He was a large-hearted, genial man, who won friends wherever he was. He had always claimed Naples as his home, having had no other permanent one since his birth, and his remains were brought here for burial. Of six brothers in the family, four of them served in the war, the two younger ones now surviving. He leaves two sons, Charles L. of Rochester, and Will L. of Chicago, both of whom reached him before he died. His wife was Miss Mary D. Luther of Naples, who died in 1860, three years after marriage. Of the family of nine children, there are left, Dr. N. T. Clarke of Canandaigua; Joseph L. of Momence, Ill., and Edmund C. of Naples; also Mrs. Manly Chase of Cleveland, O., and Mrs. C. S. Lincoln of Naples. Funeral services were held on Thursday afternoon from the Presbyterian church, Rev. B. F. Millard officiating. The remains were met at the station by the post veterans and escorted to the church and to the cemetery where he was buried with military honors. Burial Fairview Cemetery.



From Ontario County Journal 14 June 1895

Last Saturday morning occurred the death of John B. Classey at his home on Mechanic street. Up to within a few months, the deceased had been engaged in the grocery and liquor business here, which he relinquished owing to impaired health. He was 39 years of age, and is survived by a widow, three children and three brothers, Sylvester of Chicago, Fred S. of Canandaigua, and Charles, of New York. The deceased was a member of the A. O. U. W., in which organization he was insured for $2000. He also carried an insurance of $5000 in the Equitable. The funeral services were held from St. Mary's church Monday morning.



From Ontario County Journal 7 December 1883

Mr. Charles Claudius
died Wednesday night. He had been ill and failing for several months, and for the past three or four weeks has been confined to his home. Within the past week he was supposed to be recovering and hopes were entertained that health and strength would be restored. But reaction came on Tuesday, and he quietly yielded up his life on Wednesday evening. His age was 52 years. His remains will be conveyed to Auburn tomorrow morning by the 8:50 train, and the funeral services will be held in that city on Sunday.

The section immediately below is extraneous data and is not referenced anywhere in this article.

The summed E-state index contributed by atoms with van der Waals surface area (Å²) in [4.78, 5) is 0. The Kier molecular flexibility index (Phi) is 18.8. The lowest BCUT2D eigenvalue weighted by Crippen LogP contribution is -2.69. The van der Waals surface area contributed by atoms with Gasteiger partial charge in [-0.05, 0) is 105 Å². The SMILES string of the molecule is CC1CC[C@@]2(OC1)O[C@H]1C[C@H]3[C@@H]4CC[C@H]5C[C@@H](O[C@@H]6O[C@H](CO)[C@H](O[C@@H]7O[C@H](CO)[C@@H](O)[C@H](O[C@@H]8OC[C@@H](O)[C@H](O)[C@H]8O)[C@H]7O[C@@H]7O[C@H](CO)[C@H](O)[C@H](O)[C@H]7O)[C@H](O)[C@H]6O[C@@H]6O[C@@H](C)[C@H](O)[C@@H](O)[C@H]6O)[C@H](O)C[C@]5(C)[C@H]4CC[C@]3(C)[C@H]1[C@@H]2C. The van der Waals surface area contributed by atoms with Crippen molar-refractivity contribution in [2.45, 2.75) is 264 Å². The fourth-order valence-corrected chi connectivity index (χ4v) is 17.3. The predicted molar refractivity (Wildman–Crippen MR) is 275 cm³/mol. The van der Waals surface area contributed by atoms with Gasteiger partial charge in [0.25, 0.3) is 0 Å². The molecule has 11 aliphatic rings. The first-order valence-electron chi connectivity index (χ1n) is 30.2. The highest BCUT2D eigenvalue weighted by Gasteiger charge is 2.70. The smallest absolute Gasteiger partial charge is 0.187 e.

From Canandaigua Chronicle 9 January 1907

Oscar Claudius
died in Willard State hospital Monday, aged 49 years. He was the son of the late Joseph Claudius. He is survived by his wife and two children. The funeral will be held from the undertaking rooms of G. M. Kennedy at 2 o'clock this afternoon.



From Geneva Daily Times 13 January 1910

Hopewell Center, N. Y. -
The death of Mrs. Eliza Clawson occurred Monday morning at the home of her daughter-in-law, Mrs. Charles Fiero, with whom she had lived for a number of years past, aged 77 years. For some time Mrs. Clawson had been in poor health with consumption, which resulted in her death. The deceased is survived by several grandchildren, nieces and nephews. Funeral services were held at her late home this afternoon at 2 o'clock and tomorrow morning at 11 o'clock in the church at North Hector, Mrs. Clawson's former home, where the interment will be made.



From Ontario County Chronicle 13 February 1901

Last Friday at his home in the town of Hopewell, near here, occurred the death of James Clawson, a farmer, aged 40 years. His father, Jeremiah Clawson, and a widow and one child survive. Death was due to pneumonia.



From Ontario County Chronicle 19 November 1902

Jeremiah Clawson,
who, with his brother, Garrett Clawson, of North Hector, became famous years ago as the propagator of a variety of wheat which bears his name, died yesterday morning at his farm home in the town of Hopewell. He was 84 years of age and had been ill for some time. He was born in North Hector and had been a resident of Hopewell for fifty years. His widow, Mary Ann Clawson, is his sole survivor.



From Ontario County Chronicle 17 December 1902
 
Mrs. Ellen Kitely Clayton,